Hitting the Big Data Ceiling in R

As a true R fan, I like to believe that R can do anything, no matter how big, how small or how complicated: there is some way to do it in R. I decided to approach my large, sparse matrix problem with this attitude. But here I sit a broken man.

There is no “native” big data support built into R, even if using the 64bit build of R. Before venturing on this endeavor, I consulted with my advisor who reassured me that R uses the state of the art for sparse matrices. That was enough for me.

My Problem

For part of my Masters thesis, I wrote code to extract all of the friends and followers out to network degree 2 to construct a “small-world” snapshot of a user via their relationships. In a graph, nodes and edges grow exponentially as the degree increases. The number of nodes was on the order of 300,000. The number of edges I predict will be around 900,000. The code is still running. This means that a dense matrix would have size . Some of you already know how this story is going to end…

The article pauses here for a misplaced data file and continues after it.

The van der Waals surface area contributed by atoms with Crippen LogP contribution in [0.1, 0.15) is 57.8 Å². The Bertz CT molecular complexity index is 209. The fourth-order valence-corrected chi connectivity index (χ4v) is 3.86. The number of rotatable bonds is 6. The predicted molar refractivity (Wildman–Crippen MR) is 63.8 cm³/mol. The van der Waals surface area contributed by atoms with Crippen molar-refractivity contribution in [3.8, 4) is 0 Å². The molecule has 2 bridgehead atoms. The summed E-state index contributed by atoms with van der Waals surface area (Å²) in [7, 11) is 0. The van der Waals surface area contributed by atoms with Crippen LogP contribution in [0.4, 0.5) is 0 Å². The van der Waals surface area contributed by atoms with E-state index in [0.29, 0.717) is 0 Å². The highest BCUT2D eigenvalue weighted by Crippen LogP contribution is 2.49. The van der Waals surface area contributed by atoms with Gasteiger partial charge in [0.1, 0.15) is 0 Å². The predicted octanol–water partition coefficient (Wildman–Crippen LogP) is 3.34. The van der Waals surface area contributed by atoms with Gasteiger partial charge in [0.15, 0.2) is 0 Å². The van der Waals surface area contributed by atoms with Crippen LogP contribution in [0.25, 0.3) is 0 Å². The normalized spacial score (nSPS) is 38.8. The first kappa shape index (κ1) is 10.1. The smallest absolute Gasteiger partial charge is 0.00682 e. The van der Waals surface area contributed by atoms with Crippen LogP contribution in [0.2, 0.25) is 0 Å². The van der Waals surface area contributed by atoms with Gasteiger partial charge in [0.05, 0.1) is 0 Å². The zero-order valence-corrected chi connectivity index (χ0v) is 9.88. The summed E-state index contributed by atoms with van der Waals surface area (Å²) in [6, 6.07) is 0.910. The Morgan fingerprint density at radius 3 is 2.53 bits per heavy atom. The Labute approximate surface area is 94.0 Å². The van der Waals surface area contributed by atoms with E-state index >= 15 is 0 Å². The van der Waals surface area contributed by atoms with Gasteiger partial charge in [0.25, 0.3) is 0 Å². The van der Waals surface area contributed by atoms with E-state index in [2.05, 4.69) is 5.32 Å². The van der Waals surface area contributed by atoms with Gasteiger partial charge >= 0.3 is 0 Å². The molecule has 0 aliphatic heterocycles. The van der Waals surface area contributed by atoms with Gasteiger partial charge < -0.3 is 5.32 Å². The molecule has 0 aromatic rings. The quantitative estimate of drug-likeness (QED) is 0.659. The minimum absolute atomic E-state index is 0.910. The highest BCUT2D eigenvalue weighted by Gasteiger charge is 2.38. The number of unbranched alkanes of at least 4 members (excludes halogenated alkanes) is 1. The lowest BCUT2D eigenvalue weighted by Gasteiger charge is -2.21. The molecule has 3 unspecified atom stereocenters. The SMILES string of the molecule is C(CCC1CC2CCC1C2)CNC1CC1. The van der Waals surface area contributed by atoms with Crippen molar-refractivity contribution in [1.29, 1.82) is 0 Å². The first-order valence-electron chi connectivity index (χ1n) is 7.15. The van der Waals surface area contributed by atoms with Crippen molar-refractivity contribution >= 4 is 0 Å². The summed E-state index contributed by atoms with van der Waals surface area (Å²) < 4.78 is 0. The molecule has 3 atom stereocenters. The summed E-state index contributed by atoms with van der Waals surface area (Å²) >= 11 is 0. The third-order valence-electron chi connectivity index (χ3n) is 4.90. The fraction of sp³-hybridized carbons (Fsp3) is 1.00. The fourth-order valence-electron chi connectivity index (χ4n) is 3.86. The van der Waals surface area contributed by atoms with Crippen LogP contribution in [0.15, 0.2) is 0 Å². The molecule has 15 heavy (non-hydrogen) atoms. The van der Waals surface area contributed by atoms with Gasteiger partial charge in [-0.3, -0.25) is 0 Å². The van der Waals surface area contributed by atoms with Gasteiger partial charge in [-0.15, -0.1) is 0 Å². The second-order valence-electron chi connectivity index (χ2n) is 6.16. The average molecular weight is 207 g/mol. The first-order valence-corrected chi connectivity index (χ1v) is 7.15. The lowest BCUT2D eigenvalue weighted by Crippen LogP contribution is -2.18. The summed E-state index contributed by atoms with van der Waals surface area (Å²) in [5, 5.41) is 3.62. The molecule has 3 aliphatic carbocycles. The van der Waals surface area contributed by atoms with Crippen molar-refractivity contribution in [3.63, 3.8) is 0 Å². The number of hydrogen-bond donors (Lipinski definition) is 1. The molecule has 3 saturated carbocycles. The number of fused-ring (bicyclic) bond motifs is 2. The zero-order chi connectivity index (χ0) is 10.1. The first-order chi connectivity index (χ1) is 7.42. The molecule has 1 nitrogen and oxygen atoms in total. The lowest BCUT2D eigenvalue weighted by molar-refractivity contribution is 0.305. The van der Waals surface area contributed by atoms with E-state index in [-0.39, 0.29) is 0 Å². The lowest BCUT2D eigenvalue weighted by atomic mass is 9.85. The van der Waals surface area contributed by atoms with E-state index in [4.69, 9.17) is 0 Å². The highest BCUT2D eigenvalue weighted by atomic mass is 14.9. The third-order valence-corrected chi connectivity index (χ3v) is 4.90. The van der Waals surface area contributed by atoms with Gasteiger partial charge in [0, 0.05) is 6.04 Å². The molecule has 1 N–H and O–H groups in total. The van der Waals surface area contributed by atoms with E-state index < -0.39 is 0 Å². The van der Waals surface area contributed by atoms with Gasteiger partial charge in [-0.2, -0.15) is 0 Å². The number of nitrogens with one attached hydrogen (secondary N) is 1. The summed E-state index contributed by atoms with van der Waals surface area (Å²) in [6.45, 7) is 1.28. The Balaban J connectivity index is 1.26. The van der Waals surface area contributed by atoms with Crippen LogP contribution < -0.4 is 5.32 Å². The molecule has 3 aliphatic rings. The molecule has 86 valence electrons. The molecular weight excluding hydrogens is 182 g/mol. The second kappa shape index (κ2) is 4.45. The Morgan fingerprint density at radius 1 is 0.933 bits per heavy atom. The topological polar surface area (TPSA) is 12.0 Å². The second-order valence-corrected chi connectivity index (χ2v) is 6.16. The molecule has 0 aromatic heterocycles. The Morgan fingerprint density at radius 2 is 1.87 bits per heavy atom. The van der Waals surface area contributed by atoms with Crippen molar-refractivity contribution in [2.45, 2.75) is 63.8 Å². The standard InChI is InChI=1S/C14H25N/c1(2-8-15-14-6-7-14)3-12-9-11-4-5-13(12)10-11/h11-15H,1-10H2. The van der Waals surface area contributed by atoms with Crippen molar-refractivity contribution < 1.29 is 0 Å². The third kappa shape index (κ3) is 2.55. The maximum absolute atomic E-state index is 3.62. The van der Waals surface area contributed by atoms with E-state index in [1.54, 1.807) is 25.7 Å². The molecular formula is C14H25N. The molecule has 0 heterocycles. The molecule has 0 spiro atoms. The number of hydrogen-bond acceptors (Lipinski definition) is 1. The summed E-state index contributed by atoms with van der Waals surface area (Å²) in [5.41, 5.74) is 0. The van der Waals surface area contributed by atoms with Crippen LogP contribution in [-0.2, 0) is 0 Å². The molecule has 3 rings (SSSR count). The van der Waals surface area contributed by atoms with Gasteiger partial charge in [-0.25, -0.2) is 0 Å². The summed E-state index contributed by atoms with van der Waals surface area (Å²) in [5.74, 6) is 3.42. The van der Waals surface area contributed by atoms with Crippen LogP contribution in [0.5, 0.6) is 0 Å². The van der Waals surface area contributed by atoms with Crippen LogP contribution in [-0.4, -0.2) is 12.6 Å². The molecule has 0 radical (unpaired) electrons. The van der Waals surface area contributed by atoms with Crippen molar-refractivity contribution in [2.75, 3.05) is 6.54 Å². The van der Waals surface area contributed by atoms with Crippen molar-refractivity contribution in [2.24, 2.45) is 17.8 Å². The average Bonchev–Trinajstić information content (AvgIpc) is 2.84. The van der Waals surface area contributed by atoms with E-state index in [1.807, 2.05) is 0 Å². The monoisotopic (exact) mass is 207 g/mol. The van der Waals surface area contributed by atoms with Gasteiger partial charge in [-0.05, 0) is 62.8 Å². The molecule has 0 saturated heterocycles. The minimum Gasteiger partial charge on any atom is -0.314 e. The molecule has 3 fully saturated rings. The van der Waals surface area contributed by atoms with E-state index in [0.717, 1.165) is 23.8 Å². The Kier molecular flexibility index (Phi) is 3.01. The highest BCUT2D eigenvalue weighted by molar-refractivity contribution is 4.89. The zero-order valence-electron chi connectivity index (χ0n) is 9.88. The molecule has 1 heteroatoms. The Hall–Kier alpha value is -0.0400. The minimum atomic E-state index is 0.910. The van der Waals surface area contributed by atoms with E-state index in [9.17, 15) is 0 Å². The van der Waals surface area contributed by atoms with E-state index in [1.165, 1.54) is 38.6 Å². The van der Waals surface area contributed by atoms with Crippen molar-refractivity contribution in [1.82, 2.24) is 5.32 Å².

The matrix is very sparse.

Very sparse.

The […]

Be Careful Searching Python Dictionaries!

For my talk on High Performance Computing in R (which I had to reschedule due to a nasty stomach bug), I used Wikipedia linking data, an adjacency list of articles and the articles to which they link. This data was linked from DataWrangling and was originally created by Henry Haselgrove. The dataset is small on disk, but I needed a dataset that was huge, very huge. So, without a simple option off the top of my head, I took this data and expanded a subset of it into an incidence matrix, occupying 2GB in RAM. Perfect!

The subsetting was a bit of a problem because I had to maintain the links within the subgraph induced by the same. This required me to search dictionary objects for keys. This is where things went awry. Usually, I try to be efficient as possible. Since I was just producing a little example, and would never ever run this code otherwise, I wasn’t as careful.

The data were presented as a follows

1. First, I looked at from, and if from was in the chosen subset, keep it and proceed to 2, otherwise, throw it out. 2. Then, take the to nodes […]